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Marks Gerald M.D.; Mohiuddin, Mohammed M. M.D.; Masoni, Luigi M.D.; Pecchioli, Luca M.D.
Diseases of the Colon & Rectum: September 1990
doi: 10.1007/BF02052317
Original Contributions: PDF Only

Faced with the responsibility of treating patients with invasive distal rectal cancer who were medically unacceptable for the indicated radical surgery, a prospective study was initiated in which high dose preoperative radiation and full-thickness local excision were used. High dose preoperative radiation permitted full-thickness local excision of select cancers, which, by conventional standards, otherwise would have required radical surgery and permanent colostomy. Feasibility was measured on the basis of safety of the technique, control of the cancer, and the quality of anal sphincter function expected. Patients were selected initially because of their predicted inability to tolerate radical surgery, but indications were broadened to include those whose tumors had completely disappeared after irradiation. From 1984 to 1988, 20 patients underwent 21 operative procedures for cancers located between 0 and 7 cm from the anorectal ring. This report is concerned with the 14 patients of this group who were observed for a minimum of 24 months. High-dose preoperative radiation was administered for a total dose of 4500 cGy. Excision and repair were performed 4 to 6 weeks after completion of radiation therapy. Full-thickness disc or hemicircumferential excision was accomplished by transanal, transsphincteric, and transsacral techniques, which included, in several instances, excision of the sphincter mechanism and perineal body, and/or the vaginal wall. Full-thickness local excision after high-dose radiation therapy for rectal cancers has never been reported. Follow-up observation ranged from 24 to 48 months with a median of 31 months. Rectal reservoir function and sphincter control were good in 13 patients. Local recurrence developed in three patients (21 percent), two of whom had postradiation therapy B2 mucinous cancers. Three-year actuarial rate of local recurrence is 23 percent. One (7 percent) patient died of recurrent disease. Actuarial Kaplan-Meier survival at 3 years is 61 percent. Based on the results of this small, select patient group, high-dose radiation therapy followed by full-thickness local excision appears to be a reasonable option for patients who cannot tolerate radical surgery. This bimodal approach also may serve as an option for those who aregoodmedical risks, but for whom sphincter preservation is at stake, and to whom radical surgery offers limited benefits.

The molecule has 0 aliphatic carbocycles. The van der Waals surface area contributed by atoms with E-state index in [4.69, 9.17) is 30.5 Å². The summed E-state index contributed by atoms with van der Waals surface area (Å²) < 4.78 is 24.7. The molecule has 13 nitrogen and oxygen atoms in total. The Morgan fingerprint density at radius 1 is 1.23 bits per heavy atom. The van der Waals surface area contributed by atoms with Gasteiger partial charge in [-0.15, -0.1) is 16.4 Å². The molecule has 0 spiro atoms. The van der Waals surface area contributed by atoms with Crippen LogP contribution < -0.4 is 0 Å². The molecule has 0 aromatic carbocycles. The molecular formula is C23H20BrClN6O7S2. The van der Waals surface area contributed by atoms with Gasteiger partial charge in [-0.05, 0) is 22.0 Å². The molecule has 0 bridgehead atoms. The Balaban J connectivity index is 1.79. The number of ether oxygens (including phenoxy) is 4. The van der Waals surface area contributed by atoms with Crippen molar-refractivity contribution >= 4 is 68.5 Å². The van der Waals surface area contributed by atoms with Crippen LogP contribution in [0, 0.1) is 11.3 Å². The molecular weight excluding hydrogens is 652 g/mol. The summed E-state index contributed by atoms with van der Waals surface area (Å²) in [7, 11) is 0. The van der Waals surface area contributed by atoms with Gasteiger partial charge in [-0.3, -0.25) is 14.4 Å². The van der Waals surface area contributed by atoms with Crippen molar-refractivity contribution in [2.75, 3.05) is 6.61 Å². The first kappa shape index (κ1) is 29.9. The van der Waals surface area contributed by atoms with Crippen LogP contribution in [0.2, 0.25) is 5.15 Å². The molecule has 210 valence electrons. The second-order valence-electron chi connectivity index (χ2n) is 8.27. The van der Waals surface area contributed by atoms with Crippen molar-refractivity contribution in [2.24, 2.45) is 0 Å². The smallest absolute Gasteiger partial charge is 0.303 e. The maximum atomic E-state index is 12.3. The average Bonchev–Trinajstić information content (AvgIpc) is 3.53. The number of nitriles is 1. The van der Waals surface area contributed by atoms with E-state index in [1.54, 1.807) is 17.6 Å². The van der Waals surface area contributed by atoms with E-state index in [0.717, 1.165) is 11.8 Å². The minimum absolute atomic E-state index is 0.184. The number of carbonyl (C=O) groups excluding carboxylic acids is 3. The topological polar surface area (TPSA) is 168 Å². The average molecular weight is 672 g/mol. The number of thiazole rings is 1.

Read at the meeting of The American Society of Colon and Rectal Surgeons, Toronto, Canada, June 11 to 16, 1989.

Italian National Research Council (CNR) Sponsored CRFS. Colorectal Research Foreign Scholar (CRFS).

© The ASCRS 1990